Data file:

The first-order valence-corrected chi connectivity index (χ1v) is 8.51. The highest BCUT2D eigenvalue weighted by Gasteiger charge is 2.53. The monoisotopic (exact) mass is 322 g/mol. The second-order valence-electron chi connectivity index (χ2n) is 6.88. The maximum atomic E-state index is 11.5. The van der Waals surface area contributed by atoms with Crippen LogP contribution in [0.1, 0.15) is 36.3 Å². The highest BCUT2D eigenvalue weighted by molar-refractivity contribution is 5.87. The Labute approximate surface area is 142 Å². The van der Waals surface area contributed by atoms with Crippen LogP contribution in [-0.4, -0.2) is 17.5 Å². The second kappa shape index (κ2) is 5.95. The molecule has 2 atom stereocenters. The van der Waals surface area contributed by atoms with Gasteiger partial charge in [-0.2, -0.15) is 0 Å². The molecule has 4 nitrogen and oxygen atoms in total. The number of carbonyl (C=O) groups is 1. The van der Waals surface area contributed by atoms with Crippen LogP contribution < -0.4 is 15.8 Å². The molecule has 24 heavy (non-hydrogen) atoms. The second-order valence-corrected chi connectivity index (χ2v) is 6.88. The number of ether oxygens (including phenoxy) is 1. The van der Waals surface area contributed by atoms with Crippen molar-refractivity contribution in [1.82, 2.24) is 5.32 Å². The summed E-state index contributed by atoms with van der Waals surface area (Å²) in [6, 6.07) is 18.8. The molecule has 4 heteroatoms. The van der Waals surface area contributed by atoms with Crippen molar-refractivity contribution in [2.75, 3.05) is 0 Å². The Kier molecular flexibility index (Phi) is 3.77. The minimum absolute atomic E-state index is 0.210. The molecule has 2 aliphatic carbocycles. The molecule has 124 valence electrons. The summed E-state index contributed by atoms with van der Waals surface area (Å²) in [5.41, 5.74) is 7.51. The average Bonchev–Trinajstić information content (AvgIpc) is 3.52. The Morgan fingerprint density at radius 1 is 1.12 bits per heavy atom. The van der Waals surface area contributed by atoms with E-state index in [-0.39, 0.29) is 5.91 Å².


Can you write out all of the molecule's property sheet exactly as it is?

The first-order valence-corrected chi connectivity index (χ1v) is 8.51. The highest BCUT2D eigenvalue weighted by Gasteiger charge is 2.53. The monoisotopic (exact) mass is 322 g/mol. The second-order valence-electron chi connectivity index (χ2n) is 6.88. The maximum atomic E-state index is 11.5. The van der Waals surface area contributed by atoms with Crippen LogP contribution in [0.1, 0.15) is 36.3 Å². The highest BCUT2D eigenvalue weighted by molar-refractivity contribution is 5.87. The Labute approximate surface area is 142 Å². The van der Waals surface area contributed by atoms with Crippen LogP contribution in [-0.4, -0.2) is 17.5 Å². The second kappa shape index (κ2) is 5.95. The molecule has 2 atom stereocenters. The van der Waals surface area contributed by atoms with Gasteiger partial charge in [-0.2, -0.15) is 0 Å². The molecule has 4 nitrogen and oxygen atoms in total. The number of carbonyl (C=O) groups is 1. The van der Waals surface area contributed by atoms with Crippen LogP contribution < -0.4 is 15.8 Å². The molecule has 24 heavy (non-hydrogen) atoms. The second-order valence-corrected chi connectivity index (χ2v) is 6.88. The number of ether oxygens (including phenoxy) is 1. The van der Waals surface area contributed by atoms with Crippen molar-refractivity contribution in [1.82, 2.24) is 5.32 Å². The summed E-state index contributed by atoms with van der Waals surface area (Å²) in [6, 6.07) is 18.8. The molecule has 4 heteroatoms. The van der Waals surface area contributed by atoms with Crippen molar-refractivity contribution in [2.75, 3.05) is 0 Å². The Kier molecular flexibility index (Phi) is 3.77. The minimum absolute atomic E-state index is 0.210. The molecule has 2 aliphatic carbocycles. The molecule has 124 valence electrons. The summed E-state index contributed by atoms with van der Waals surface area (Å²) in [5.41, 5.74) is 7.51. The average Bonchev–Trinajstić information content (AvgIpc) is 3.52. The Morgan fingerprint density at radius 1 is 1.12 bits per heavy atom. The van der Waals surface area contributed by atoms with E-state index in [-0.39, 0.29) is 5.91 Å².